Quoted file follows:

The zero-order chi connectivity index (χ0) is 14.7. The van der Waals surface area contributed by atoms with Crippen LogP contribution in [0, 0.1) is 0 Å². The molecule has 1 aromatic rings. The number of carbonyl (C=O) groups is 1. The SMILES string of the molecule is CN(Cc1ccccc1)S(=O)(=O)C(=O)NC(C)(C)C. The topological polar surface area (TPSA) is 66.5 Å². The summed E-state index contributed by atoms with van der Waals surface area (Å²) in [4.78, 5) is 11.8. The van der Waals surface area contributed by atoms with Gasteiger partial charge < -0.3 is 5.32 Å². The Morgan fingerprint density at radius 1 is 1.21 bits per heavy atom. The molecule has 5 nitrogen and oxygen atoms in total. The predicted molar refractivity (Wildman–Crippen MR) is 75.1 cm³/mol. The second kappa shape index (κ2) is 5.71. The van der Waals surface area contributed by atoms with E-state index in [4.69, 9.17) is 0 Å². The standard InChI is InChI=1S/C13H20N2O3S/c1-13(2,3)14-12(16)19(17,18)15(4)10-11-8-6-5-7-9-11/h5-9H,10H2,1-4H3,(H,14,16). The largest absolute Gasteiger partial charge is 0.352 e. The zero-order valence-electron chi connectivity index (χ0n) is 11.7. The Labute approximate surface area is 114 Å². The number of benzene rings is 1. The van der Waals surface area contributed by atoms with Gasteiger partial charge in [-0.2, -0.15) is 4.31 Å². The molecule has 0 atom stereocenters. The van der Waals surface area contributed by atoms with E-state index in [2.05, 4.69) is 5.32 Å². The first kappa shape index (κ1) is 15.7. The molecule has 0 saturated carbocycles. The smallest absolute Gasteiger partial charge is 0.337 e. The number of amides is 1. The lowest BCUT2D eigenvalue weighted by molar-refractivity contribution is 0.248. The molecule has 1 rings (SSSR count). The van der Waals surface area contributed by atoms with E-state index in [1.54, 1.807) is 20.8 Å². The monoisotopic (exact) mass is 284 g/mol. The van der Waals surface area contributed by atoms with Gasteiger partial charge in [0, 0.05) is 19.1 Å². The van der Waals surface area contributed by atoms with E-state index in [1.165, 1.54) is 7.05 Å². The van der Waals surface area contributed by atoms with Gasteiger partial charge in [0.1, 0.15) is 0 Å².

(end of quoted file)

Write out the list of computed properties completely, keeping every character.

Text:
The zero-order chi connectivity index (χ0) is 14.7. The van der Waals surface area contributed by atoms with Crippen LogP contribution in [0, 0.1) is 0 Å². The molecule has 1 aromatic rings. The number of carbonyl (C=O) groups is 1. The SMILES string of the molecule is CN(Cc1ccccc1)S(=O)(=O)C(=O)NC(C)(C)C. The topological polar surface area (TPSA) is 66.5 Å². The summed E-state index contributed by atoms with van der Waals surface area (Å²) in [4.78, 5) is 11.8. The van der Waals surface area contributed by atoms with Gasteiger partial charge < -0.3 is 5.32 Å². The Morgan fingerprint density at radius 1 is 1.21 bits per heavy atom. The molecule has 5 nitrogen and oxygen atoms in total. The predicted molar refractivity (Wildman–Crippen MR) is 75.1 cm³/mol. The second kappa shape index (κ2) is 5.71. The van der Waals surface area contributed by atoms with E-state index in [4.69, 9.17) is 0 Å². The standard InChI is InChI=1S/C13H20N2O3S/c1-13(2,3)14-12(16)19(17,18)15(4)10-11-8-6-5-7-9-11/h5-9H,10H2,1-4H3,(H,14,16). The largest absolute Gasteiger partial charge is 0.352 e. The zero-order valence-electron chi connectivity index (χ0n) is 11.7. The Labute approximate surface area is 114 Å². The number of benzene rings is 1. The van der Waals surface area contributed by atoms with Gasteiger partial charge in [-0.2, -0.15) is 4.31 Å². The molecule has 0 atom stereocenters. The van der Waals surface area contributed by atoms with E-state index in [2.05, 4.69) is 5.32 Å². The first kappa shape index (κ1) is 15.7. The molecule has 0 saturated carbocycles. The smallest absolute Gasteiger partial charge is 0.337 e. The number of amides is 1. The lowest BCUT2D eigenvalue weighted by molar-refractivity contribution is 0.248. The molecule has 1 rings (SSSR count). The van der Waals surface area contributed by atoms with E-state index in [1.54, 1.807) is 20.8 Å². The monoisotopic (exact) mass is 284 g/mol. The van der Waals surface area contributed by atoms with Gasteiger partial charge in [0, 0.05) is 19.1 Å². The van der Waals surface area contributed by atoms with E-state index in [1.165, 1.54) is 7.05 Å². The van der Waals surface area contributed by atoms with Gasteiger partial charge in [0.1, 0.15) is 0 Å².